Which is not to say that the translation will be understood in the same way as the original concept in a different language and a different culture.


    • Thank you for the contribution but it is sometimes hard to find word-to-word equivalents. Such “hard” words just require extra time to translate.


    • Posted by Inga on February 28, 2012 at 11:54

      But this is what translation is all about – not translating just words, but the meaning, the “feel” and the “taste” of the language, so that the reader can see the same colours and shades that the reader of the original text does.


  2. Definitely true. I find myself switching from english to spanish all the time. It’s not because words don’t come to mind, but because I feel like I’m getting my point across in a much better way in one language over the other.

    Tartle is a new one for me. I’ve always loved the word saudade. Hello from Ecuador. 🙂


  3. Saudade is nostalgia, isn’t it?


  4. Like the cultures that they are based on, languages are NOT mirror images of one another and the thought patterns are often dissimilar. Untranslatable words or even whole expressions are therefore inevitable from time to time. Capable translators merely manage to minimise the gap in the most natural sounding way possible. Nonetheless, because of the essentiallly similar nature of all human beings at basic level many interface areas of good equivalence between languages DO exist; otherwise no translation would be possible at all.


  5. I particularly enjoy every-day English words that can’t be easily translated into my own language: successful, business-minded, self-employed, and a lot of useful business expressions. Definitely the influence of culture!


  6. Posted by stephanie on February 29, 2012 at 21:41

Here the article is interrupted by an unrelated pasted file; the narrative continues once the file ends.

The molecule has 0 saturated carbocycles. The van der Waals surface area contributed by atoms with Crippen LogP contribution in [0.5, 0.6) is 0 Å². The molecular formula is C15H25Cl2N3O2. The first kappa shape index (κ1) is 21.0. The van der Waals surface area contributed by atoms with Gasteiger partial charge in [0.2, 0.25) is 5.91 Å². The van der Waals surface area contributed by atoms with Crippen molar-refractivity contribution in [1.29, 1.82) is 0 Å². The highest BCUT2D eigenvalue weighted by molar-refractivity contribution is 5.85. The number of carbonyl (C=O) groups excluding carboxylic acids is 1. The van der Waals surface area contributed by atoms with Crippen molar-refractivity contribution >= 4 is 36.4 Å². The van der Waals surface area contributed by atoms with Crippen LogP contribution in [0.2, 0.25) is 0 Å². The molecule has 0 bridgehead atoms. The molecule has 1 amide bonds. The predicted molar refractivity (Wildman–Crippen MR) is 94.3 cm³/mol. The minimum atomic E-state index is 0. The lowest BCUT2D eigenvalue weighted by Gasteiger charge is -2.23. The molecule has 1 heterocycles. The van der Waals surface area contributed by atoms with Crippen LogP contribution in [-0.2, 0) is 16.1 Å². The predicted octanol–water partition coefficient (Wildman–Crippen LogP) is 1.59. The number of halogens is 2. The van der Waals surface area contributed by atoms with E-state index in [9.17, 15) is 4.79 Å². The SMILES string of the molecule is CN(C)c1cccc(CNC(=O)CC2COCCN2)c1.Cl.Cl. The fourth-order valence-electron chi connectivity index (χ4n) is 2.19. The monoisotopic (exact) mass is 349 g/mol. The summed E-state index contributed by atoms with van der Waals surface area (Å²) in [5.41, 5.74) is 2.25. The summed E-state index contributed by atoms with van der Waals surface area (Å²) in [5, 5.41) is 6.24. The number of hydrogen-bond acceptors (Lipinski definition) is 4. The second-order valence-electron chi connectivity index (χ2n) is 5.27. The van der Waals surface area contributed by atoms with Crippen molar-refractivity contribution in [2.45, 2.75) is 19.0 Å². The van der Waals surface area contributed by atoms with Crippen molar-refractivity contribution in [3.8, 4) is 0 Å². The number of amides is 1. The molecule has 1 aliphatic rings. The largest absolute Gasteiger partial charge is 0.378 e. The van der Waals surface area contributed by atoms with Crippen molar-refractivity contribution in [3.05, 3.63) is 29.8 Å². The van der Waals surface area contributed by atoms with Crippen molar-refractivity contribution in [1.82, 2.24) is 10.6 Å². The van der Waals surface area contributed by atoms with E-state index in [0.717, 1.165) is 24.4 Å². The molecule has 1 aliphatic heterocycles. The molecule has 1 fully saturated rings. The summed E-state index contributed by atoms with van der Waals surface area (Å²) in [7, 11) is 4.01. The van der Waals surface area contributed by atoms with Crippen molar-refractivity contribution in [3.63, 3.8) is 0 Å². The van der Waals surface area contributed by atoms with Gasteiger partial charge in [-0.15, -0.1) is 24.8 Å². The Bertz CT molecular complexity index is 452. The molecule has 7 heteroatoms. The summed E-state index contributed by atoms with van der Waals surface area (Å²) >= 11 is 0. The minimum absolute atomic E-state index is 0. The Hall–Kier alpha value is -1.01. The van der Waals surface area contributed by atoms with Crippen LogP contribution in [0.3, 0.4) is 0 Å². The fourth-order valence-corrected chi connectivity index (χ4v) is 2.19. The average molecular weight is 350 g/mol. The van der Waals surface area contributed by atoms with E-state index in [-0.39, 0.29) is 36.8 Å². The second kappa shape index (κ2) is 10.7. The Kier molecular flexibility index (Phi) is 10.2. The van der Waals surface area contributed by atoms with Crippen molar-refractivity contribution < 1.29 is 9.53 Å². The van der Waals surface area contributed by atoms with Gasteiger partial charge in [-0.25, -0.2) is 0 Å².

When I lived in Spain there was a group of us who would eat together every Friday night. At our table, English, Spanish, French, German, Basque and Arabic were present – and most of us spoke three or more of the above fluently. It was fabulous! We could use whatever word fit most appropriately, and nobody thought twice.


    • Posted by Emerald on April 2, 2012 at 21:17

      Stephanie, I recognize that so, as I have been in situations like that. And when something is said that some in the group do not understand, there are always several translators at the table. 😉 .. Now I want to go to Spain. ;-D


  7. Posted by Manuel on March 1, 2012 at 20:17

    Reading your blog entry brought back memories of reading After Babel by George Steiner.


  8. Posted by Sou on March 2, 2012 at 10:38

    Im glad to see that Im not the only one who has this problem. I hate especially the look on my friends faces as if they were saying “what the hell did she said” :)))), though its funny :DD


  9. Posted by Boel Myriam on March 6, 2012 at 17:15

    Great article, and yes, I learned a few new words. Shame one’s life is never long enough to learn all the languages one would like to talk and write.! Thanks for sharing!


  10. Posted by adriandavidarif on October 31, 2012 at 23:40

    “Jayus” is not a formal word in Bahasa Indonesia. It’s a slang, and for the past 4 years, the 4L4y (read ar-lie) dialect is still considered a slang. So, how do you translate “Yip-pee-kay-yay”?